The Real Magic Of This Big 'City' — And The New Voice Behind It
City on Fire, the new novel from Garth Risk Hallberg, bears a price tag that may give some people pause. Not the listed $30 purchase price on the store shelf — the $2 million advance he received to write his first novel.
The book is mammoth, a sprawling novel over 900 pages long, which packs a vast cast into a probing look at New York City in the mid-1970s. The plot winds and twists through just about every corner of the city: the punk scene, pop culture, yoga classes, a shooting in Central Park, downtown night-crawling, the burning of the Bronx, drugs crunching underfoot in Alphabet City, wealthy heirs, Hell's Kitchen, Wall Street chicanery and heroin addicts.
And all this amid the blinding light of love, in a great midsummer blackout that scalds the city with fire, carnage and chaos.
"I fell in love with New York at some indeterminate point in my early years," Hallberg tells NPR's Scott Simon. Though he grew up in North Carolina, Hallberg says that books like Harriet the Spy and Stuart Little wrought a fantasy he came to earnestly believe in.
"Something about the city captured my imagination in a way that even Middle-Earth and Narnia couldn't — because it was somehow real," he says. "So I guess I was dreaming my way into it long before I realized that I was going to write about it."
On what the book's about, in a nutshell
I think when you write a book this long and you sort of know that it's going to be this long, that in some way you hope it's a book about everything. Because, you know, it might take you 30 years to write it.
So, I think in particular, I was thinking an awful lot about loneliness and about connection — about the seemingly contradictory facts that we're always living with, and alongside, and toward other people, and yet we are almost always feeling, in certain ways, misunderstood or alone. These are universal feelings, I think, that certainly when I was growing up kind of in the countryside, I felt that. And cities seem to be great laboratories for observing those feelings and and those phenomena.
On New York's blackout of 1977, and what it means for his characters
This was a time of a great sense of social tension, as though the city and the nation were a great fractious family on the verge of being torn apart, but barely holding it together. And I think that this particular character [the one featured in the audio link below] is really just a bystander ... has been living, as I imagine it, in this city feeling somehow beaten down by poverty, by blight — and finally the blackout, somehow, the ordinary rules are suspended and everyone is acting out their dream life.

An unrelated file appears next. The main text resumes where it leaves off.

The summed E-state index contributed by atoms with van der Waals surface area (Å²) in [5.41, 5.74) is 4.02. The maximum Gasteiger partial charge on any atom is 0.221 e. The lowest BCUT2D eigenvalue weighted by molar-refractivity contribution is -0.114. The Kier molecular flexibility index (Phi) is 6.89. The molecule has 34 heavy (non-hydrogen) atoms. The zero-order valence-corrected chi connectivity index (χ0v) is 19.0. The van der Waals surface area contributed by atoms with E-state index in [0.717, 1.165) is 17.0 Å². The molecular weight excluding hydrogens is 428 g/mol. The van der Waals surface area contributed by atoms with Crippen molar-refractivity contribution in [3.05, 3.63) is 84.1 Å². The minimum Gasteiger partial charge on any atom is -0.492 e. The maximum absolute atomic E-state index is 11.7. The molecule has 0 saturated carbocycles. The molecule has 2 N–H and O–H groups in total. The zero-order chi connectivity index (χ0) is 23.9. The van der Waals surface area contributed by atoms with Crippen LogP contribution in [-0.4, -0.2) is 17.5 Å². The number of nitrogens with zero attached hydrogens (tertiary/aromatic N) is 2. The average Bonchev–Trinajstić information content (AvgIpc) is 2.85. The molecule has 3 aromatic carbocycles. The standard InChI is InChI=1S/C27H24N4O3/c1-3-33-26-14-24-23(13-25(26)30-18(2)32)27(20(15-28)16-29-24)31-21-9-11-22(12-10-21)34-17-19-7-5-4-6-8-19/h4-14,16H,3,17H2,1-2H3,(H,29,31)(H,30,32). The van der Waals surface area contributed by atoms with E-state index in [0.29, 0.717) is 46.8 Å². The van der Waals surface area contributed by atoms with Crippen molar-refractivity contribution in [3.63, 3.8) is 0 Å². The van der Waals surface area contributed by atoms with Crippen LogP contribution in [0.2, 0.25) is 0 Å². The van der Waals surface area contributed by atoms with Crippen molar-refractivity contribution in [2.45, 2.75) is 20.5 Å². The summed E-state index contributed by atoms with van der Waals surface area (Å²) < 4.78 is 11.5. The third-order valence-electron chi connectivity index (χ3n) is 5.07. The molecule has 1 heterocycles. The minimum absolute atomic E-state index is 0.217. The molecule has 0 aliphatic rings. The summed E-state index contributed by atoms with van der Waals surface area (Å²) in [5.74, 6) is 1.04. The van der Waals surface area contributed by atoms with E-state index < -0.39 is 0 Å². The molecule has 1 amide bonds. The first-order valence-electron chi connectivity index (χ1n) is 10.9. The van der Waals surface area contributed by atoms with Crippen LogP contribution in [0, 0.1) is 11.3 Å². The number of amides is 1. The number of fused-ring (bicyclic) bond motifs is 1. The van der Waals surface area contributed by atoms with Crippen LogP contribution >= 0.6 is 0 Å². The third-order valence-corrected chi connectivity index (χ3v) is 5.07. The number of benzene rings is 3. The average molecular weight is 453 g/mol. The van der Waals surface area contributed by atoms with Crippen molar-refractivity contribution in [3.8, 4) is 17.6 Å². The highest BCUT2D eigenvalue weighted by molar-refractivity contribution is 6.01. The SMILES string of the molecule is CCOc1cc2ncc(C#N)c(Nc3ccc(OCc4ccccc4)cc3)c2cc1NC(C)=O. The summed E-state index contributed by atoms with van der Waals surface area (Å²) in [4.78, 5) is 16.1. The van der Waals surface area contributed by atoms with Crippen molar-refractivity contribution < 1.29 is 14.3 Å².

On what it has been like to be better known — at least up until this point — for his contract than his novel
I wasn't looking around in 2003 — you know, the period when the book came to me and was gestating, and then I really sat down to write it — I wasn't looking around and thinking, "This is commercial gold." [Laughs.] I wasn't looking around, in other words, and seeing a lot of reinforcement for the idea that readers might still respond to something that asks this kind of attention of them — in the sense of being, give 30 to 40 hours of your life to a book.
It was more for me, that I had the memory of all of the books that I had loved that had gone to these lengths to create these worlds, from Bleak House and The Brothers Karamazov up to The Adventures of Augie March and beyond.
On how how he kept everything — and every character — straight
You know, it's kind of like asking, "How do you keep all the people in your family and all the people you went to high school with straight?" Any character that can't be kept straight, to me, isn't a character who should be in the book — you know, anyone not vivid enough to have a claim on my attention.
I wanted the book somehow to teach me how to plot, in the old, grand tradition, which is something that I didn't feel that I knew how to do. And by the end of it, somehow I felt that maybe I did. So the book kind of gave me that.
But I did keep a lot of it in my head, just almost as a way of keeping the pressure on. You know, I've got to sit down and actually write these pages. Otherwise I'm going to lose my mind trying to keep track of all this stuff.
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